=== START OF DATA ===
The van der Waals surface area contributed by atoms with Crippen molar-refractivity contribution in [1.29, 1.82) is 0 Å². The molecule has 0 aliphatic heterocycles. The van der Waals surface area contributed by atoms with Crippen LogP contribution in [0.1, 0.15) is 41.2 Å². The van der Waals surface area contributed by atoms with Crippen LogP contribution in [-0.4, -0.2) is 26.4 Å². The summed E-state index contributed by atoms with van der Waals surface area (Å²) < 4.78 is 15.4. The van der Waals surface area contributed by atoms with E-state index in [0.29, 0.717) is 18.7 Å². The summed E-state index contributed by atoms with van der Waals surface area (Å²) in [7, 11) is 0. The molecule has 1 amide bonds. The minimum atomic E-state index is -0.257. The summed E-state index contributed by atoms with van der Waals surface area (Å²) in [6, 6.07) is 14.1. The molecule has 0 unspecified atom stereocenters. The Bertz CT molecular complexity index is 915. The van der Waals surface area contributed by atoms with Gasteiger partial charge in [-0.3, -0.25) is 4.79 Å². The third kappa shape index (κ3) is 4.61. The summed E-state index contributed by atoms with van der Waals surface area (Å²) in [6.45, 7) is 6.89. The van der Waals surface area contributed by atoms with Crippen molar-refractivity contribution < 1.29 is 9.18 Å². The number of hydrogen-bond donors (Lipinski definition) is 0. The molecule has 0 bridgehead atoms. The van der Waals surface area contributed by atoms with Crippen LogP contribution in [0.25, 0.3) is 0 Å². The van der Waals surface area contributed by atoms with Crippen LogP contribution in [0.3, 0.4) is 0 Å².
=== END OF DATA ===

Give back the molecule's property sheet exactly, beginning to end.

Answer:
The van der Waals surface area contributed by atoms with Crippen molar-refractivity contribution in [1.29, 1.82) is 0 Å². The molecule has 0 aliphatic heterocycles. The van der Waals surface area contributed by atoms with Crippen LogP contribution in [0.1, 0.15) is 41.2 Å². The van der Waals surface area contributed by atoms with Crippen LogP contribution in [-0.4, -0.2) is 26.4 Å². The summed E-state index contributed by atoms with van der Waals surface area (Å²) < 4.78 is 15.4. The van der Waals surface area contributed by atoms with E-state index in [0.29, 0.717) is 18.7 Å². The summed E-state index contributed by atoms with van der Waals surface area (Å²) in [7, 11) is 0. The molecule has 1 amide bonds. The minimum atomic E-state index is -0.257. The summed E-state index contributed by atoms with van der Waals surface area (Å²) in [6, 6.07) is 14.1. The molecule has 0 unspecified atom stereocenters. The Bertz CT molecular complexity index is 915. The van der Waals surface area contributed by atoms with Gasteiger partial charge in [-0.3, -0.25) is 4.79 Å². The third kappa shape index (κ3) is 4.61. The summed E-state index contributed by atoms with van der Waals surface area (Å²) in [6.45, 7) is 6.89. The van der Waals surface area contributed by atoms with Crippen molar-refractivity contribution < 1.29 is 9.18 Å². The number of hydrogen-bond donors (Lipinski definition) is 0. The molecule has 0 bridgehead atoms. The van der Waals surface area contributed by atoms with Crippen LogP contribution in [0.25, 0.3) is 0 Å². The van der Waals surface area contributed by atoms with Crippen LogP contribution in [0.3, 0.4) is 0 Å².